Last week I shared a video that used a couple of alternative techniques for aerial video, and coincidentally I was contacted shortly after to check out another video that had some unique drone video shots. In this kite surfing video, you'll see some interesting macro-style clips, speed ramps, zooms, and more. The fact is, all of this was done in post.
Anyone who has flown a drone for aerial video capture has likely done one of the few shots that are pretty much the standard of any aerial video. In these two videos from Mark Richardson, he is going to explain techniques for three different kinds of shots you may not have thought of before.
The National Park Service in the United States is one of the few organizations to have made clear policies regarding the use of drones, or small unmanned aircraft systems (SUAS) on their property. Yet some people continue to ignore these rules, and it’s only going to make things harder for the rest of us if this trend continues.
If you're a fan of the informational videos put out by folks like The Slanted Lens, Film Riot, and theC47, then you'll also want to check this one out. Grip Tips focuses on tools of the trade for grips and electricians working on a film set, but the equipment that's explained could also be found in a photography studio as well.
A few weeks ago I shared some insight on using shotgun microphones for documentary style interview productions. This week, I’ve got a companion video that explores techniques for using lavalier mics, the standard go-to mic for most interview scenarios.
We've all been there. You were hired for a run-and-gun shoot only to find the location has terrible lighting. Or your shoot is running later into the evening and the sun is going down fast, without any lighting to plug in. The ISO gets cranked up, and your exposure is saved at the expense of adding unwanted noise to your image. This is where noise reduction software becomes useful, and a new product from Red Giant has changed the way it approaches this task with Denoiser III.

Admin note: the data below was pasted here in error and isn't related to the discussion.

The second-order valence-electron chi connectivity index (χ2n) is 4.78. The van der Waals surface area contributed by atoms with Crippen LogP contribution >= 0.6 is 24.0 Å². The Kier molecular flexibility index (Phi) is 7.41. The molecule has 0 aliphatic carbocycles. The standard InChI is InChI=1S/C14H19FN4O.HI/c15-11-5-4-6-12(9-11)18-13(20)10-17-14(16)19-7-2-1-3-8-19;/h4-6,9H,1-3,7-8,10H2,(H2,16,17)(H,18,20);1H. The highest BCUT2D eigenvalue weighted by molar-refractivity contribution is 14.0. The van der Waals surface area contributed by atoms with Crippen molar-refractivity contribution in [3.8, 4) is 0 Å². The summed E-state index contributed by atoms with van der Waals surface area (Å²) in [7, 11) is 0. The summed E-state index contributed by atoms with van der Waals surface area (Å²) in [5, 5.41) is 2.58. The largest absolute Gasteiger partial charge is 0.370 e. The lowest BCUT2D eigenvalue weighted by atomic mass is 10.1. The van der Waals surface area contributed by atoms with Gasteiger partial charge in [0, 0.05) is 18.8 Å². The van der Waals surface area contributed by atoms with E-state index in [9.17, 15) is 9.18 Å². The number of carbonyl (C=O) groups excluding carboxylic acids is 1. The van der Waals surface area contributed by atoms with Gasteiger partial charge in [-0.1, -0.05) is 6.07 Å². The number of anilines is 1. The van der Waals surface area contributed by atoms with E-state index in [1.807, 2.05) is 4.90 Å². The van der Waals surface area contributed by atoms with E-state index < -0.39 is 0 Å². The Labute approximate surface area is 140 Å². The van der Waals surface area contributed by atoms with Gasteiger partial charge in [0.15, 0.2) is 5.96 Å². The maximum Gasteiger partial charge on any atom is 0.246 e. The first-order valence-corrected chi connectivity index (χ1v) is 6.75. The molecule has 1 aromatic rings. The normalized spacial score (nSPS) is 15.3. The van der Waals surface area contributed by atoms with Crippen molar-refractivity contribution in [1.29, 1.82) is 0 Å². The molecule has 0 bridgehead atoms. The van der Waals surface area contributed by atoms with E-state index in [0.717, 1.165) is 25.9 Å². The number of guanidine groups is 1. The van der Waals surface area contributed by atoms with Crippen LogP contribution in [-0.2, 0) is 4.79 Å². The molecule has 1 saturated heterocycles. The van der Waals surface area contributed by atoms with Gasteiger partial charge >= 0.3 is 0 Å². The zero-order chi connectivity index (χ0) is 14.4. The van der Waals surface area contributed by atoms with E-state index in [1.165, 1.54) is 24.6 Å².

Audio is arguably the most important facet of any film or video production. There is a saying that goes: “Audio is 70% of what you see,” which means that sound makes up more of the experience than the visuals do. So while we may spend a lot of time planning for what our shot looks like, it’s even more important that we mic it properly for the best audio recording possible.
Camera sliders are often one of the first accessories that independent filmmakers purchase, just after a tripod and microphone. The simplicity in their design and valuable ability to create subtle motion instantly add production value. Cinevate recently updated its Duzi slider to its fourth version, and I got a chance to review one this past week.
Have you ever seen those amazing shots that show a subject holding its place in the frame while the background falls away or becomes extremely compressed? This is called a "dolly-zoom," and you've likely seen an example in films such as "Jaws" and "Goodfellas." While we don't typically use a dolly-zoom when filming interviews, we can learn a lot from studying what happens to an image at different focal lengths. In this video and article, I'll discuss the visual effects created when choosing a wide versus telephoto lens for documentary-style interview productions.
In a previous article, I shared some tips on scouting locations for a documentary video shoot where interviews would be captured. The next step is to decide on a frame that complements your talent, topic, and tone. In this video, we discuss background elements we see in potential frames, any why one “look” might work better than another.